A 60-year-old couple buying new long-term care insurance (LTCi) coverage can expect to pay an average of $3,490 in annual premium for top shelf coverage, 8 percent lower than last year, a new index reported.
Top LTCi coverage includes an inflation growth factor of 3 percent compounded annually and a three-year initial benefit of $164,040 for each spouse, the 2018 National Long Term Care Price Index found.
The lower 2018 rate was due to fewer LTCi insurers participating in the survey, however, not because of lower prices for long-term care services, said Jesse Slome, director of the American Association for Long-Term Care Insurance, which publishes the annual index.
By excluding from the survey insurers selling few high-priced products, the 2018 data more accurately reflects LTCi pricing conditions, Slome said.
Prices rose for 55-year-old individuals, the survey found.
A 55-year-old woman would pay $2,956 in annual premium for a policy with a 3 percent compound annual inflation growth factor and a three-year initial benefit worth $164,000. That compares to a 2017 premium of $2,600, the index found.
A 55-year-old man would pay $1,870 in annual premium for the same coverage compared to $1,665 in 2017, the index found.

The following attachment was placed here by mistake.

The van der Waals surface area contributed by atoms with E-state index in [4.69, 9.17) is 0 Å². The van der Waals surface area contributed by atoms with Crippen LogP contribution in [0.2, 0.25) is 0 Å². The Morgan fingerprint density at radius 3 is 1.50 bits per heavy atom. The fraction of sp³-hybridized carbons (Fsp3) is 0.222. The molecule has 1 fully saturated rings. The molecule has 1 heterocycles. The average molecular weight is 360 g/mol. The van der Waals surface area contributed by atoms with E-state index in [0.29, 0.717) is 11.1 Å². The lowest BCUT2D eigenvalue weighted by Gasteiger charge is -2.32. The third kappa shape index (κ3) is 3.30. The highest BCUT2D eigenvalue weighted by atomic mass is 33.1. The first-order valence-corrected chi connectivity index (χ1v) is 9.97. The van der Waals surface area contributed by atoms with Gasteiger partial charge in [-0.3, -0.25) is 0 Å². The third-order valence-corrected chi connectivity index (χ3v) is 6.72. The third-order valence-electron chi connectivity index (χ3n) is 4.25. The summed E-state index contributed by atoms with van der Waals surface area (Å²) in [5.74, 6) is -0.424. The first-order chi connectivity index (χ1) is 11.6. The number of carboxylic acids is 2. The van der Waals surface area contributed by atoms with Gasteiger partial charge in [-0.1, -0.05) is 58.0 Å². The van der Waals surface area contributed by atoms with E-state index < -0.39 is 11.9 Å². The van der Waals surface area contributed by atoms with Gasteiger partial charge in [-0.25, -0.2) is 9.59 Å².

A couple age 55 would pay an annual premium of $3,000, while a couple age 65 would pay an annual premium of $4,675, the 2018 index found.
Women and couples buy LTCi more frequently than single men.
Advisors: Shop Around
Advisors who shop around for middle-grade LTCi policies are more likely to be rewarded with lower premiums.
LTCi policies with compound annual inflation growth factors of 2 percent or less, or a one-year LTCi policy, cost less than top flight LTCi policies, Slome said.
LTCi policies are unusual in that they may not begin to pay out in claims until 30 years or more after they are the purchased.
By the time the LTCi policies are called on to protect a policyholder, the value of the benefit will have been eroded by inflation.
Insurers have raised prices on LTCi policies to make up for previously selling those policies too cheaply. Other companies simply left the market, which hurt sales.
Too many agents also focus on products with prices that are financially out of reach and as a result “people take an all-or-nothing approach,” which curtails sales, Slome said.
“If airlines only advertised first-class seats, they would not sell as many tickets as they do,” Slome offered as an analogy.
Fewer than a dozen insurers account for about 80 percent of LTCi sales, down from more than 100 LTCi companies at the end of the 1990s.
LTCi products cover about 7.2 million, according to a May 2016 study of the long-term care market published by The Center for Insurance Policy and Research.
LTCi insurers paid $8.65 billion in claims in 2016.
InsuranceNewsNet Senior Writer Cyril Tuohy has covered the financial services industry for more than 15 years. Cyril may be reached at [email protected]
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